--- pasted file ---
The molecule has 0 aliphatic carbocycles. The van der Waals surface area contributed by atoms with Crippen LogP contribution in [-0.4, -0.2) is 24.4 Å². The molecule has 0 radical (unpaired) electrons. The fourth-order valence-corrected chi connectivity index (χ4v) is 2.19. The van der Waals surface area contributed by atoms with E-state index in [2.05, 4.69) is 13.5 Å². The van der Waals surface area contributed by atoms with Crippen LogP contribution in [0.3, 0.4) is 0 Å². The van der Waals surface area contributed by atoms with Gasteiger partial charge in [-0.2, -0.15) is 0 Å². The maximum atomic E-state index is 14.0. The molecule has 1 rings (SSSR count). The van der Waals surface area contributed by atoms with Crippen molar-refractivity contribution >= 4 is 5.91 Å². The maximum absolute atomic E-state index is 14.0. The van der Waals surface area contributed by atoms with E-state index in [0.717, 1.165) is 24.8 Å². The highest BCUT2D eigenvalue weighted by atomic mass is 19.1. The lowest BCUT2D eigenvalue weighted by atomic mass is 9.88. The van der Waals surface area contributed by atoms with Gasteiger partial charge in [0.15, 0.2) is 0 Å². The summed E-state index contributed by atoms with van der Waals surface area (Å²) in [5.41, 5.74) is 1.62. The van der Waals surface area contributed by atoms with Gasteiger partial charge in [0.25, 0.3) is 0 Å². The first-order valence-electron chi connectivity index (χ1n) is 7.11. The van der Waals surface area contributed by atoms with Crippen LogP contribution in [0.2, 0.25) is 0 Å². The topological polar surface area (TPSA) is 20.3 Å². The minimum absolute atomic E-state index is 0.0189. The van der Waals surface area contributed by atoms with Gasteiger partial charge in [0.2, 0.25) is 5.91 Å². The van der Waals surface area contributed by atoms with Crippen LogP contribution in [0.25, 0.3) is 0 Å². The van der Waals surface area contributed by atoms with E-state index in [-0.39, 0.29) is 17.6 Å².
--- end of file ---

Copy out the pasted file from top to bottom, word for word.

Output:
The molecule has 0 aliphatic carbocycles. The van der Waals surface area contributed by atoms with Crippen LogP contribution in [-0.4, -0.2) is 24.4 Å². The molecule has 0 radical (unpaired) electrons. The fourth-order valence-corrected chi connectivity index (χ4v) is 2.19. The van der Waals surface area contributed by atoms with E-state index in [2.05, 4.69) is 13.5 Å². The van der Waals surface area contributed by atoms with Crippen LogP contribution in [0.3, 0.4) is 0 Å². The van der Waals surface area contributed by atoms with Gasteiger partial charge in [-0.2, -0.15) is 0 Å². The maximum atomic E-state index is 14.0. The molecule has 1 rings (SSSR count). The van der Waals surface area contributed by atoms with Crippen molar-refractivity contribution >= 4 is 5.91 Å². The maximum absolute atomic E-state index is 14.0. The van der Waals surface area contributed by atoms with E-state index in [0.717, 1.165) is 24.8 Å². The highest BCUT2D eigenvalue weighted by atomic mass is 19.1. The lowest BCUT2D eigenvalue weighted by atomic mass is 9.88. The van der Waals surface area contributed by atoms with Gasteiger partial charge in [0.15, 0.2) is 0 Å². The summed E-state index contributed by atoms with van der Waals surface area (Å²) in [5.41, 5.74) is 1.62. The van der Waals surface area contributed by atoms with Gasteiger partial charge in [0.25, 0.3) is 0 Å². The first-order valence-electron chi connectivity index (χ1n) is 7.11. The van der Waals surface area contributed by atoms with Crippen LogP contribution in [0.2, 0.25) is 0 Å². The topological polar surface area (TPSA) is 20.3 Å². The minimum absolute atomic E-state index is 0.0189. The van der Waals surface area contributed by atoms with Gasteiger partial charge in [0.2, 0.25) is 5.91 Å². The van der Waals surface area contributed by atoms with Crippen LogP contribution in [0.25, 0.3) is 0 Å². The van der Waals surface area contributed by atoms with E-state index in [-0.39, 0.29) is 17.6 Å².